Home Latin America Venezuela political prisoners ‘revolt’ at Caracas jail

Venezuela political prisoners ‘revolt’ at Caracas jail


Relatives of political prisoners held in one of Venezuela's most notorious prisons say the inmates have staged an uprising.

Inmates held at EL Helicoide, the headquarters of Venezuela's secret service, say they took over part of its cell blocks.

They say they did so after a political prisoner was beaten.

More than 300 political prisoners are being held in Venezuela, according to pressure group Foro Penal.

Swollen face

There is no official information about what happened at the Helicoide, the massive former shopping centre in central Caracas which houses Venezuela's secret service (Sebin).

But people with close links to the political prisoners held there said the uprising had started after Gregory Sanabria was beaten up, allegedly by a non-political prisoner.

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The Sebin cells hold more than 300 inmates, with political prisoners and people accused of ordinary crimes locked up alongside each other.

Photos on social media show the swollen face of Mr Sanabria, a student held in El Helicoide pending trial ever since he took part in mass anti-government protest in 2014.

According to Patricia Ceballos, whose husband Daniel is one of the political prisoners inside El Helicoide, the beating triggered a protest which was met with tear gas by the National Guard and riot police.

Mr Ceballos, the former opposition mayor of the western city of San Cristóbal, said the inmates had taken control of parts of the jail.

"We're demanding that all political prisoner be freed, all of us who have been held here, kidnapped for years without justice or due process," he told CNN via telephone from inside the jail.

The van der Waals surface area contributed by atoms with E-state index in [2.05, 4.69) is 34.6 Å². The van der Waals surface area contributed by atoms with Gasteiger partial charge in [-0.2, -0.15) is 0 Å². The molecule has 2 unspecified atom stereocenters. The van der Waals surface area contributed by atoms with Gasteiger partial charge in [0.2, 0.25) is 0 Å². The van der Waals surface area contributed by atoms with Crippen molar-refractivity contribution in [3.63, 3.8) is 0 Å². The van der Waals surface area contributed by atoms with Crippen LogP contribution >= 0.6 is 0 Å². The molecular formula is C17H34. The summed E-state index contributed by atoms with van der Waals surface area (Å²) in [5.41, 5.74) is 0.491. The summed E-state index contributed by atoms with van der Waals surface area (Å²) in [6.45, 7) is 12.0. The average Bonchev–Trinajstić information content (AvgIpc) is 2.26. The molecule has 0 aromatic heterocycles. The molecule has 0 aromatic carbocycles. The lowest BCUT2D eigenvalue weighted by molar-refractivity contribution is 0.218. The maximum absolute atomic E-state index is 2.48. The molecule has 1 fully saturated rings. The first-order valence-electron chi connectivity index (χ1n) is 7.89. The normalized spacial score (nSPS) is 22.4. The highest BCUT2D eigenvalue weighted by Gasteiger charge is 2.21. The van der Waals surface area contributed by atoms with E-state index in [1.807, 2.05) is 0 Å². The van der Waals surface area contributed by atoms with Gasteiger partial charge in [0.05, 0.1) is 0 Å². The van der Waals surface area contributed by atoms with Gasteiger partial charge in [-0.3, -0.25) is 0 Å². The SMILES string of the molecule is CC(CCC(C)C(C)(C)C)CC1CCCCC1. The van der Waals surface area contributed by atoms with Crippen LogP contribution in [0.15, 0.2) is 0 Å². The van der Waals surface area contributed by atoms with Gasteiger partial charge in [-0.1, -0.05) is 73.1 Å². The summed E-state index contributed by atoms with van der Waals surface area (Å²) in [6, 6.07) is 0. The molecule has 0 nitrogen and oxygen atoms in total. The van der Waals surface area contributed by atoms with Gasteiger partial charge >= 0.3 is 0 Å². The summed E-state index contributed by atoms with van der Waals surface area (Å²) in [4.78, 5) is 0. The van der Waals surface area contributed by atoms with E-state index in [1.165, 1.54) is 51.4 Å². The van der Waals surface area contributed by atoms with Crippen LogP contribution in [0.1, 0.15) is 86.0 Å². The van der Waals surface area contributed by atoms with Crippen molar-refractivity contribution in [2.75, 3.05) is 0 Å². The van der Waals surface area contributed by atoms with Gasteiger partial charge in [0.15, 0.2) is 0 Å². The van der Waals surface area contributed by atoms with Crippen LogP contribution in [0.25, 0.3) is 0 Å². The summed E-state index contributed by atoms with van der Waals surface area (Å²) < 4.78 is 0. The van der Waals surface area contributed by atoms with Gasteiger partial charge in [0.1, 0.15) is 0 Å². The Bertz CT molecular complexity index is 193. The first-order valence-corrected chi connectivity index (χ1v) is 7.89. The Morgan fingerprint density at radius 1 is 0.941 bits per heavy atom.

'I need help'

Joshua Holt, a US citizen held at the jail for two years pending trial, pleaded for help in a video message sent as the uprising was apparently going on.

"They're outside, they're trying to break in, they're saying they're going to kill me," the 26-year-old said as shouts could be heard.

In a second video he addressed his compatriots directly, asking them to help free him.

The US embassy in Caracas tweeted that it was "very worried about the rebellion".

"Joshua Holt and other US citizens are in danger," it said in a tweet in Spanish. "The Venezuelan government is directly responsible for their security and we will hold them responsible if anything happens to them."

Skip Twitter post by @usembassyve

Estamos muy preocupados por el motín en El Helicoide. Joshua Holt y otros ciudadanos estadounidenses están en peligro. El gobierno de Venezuela es directamente responsable por su seguridad y le haremos responsables si algo les sucede.

— US Embassy, VE (@usembassyve) May 16, 2018

End of Twitter post by @usembassyve

Political prisoners have long been complaining about the conditions they are held in and pressure groups inside Venezuela as well as abroad have called on the government of President Nicolás Maduro to free them but so far this has had little impact.

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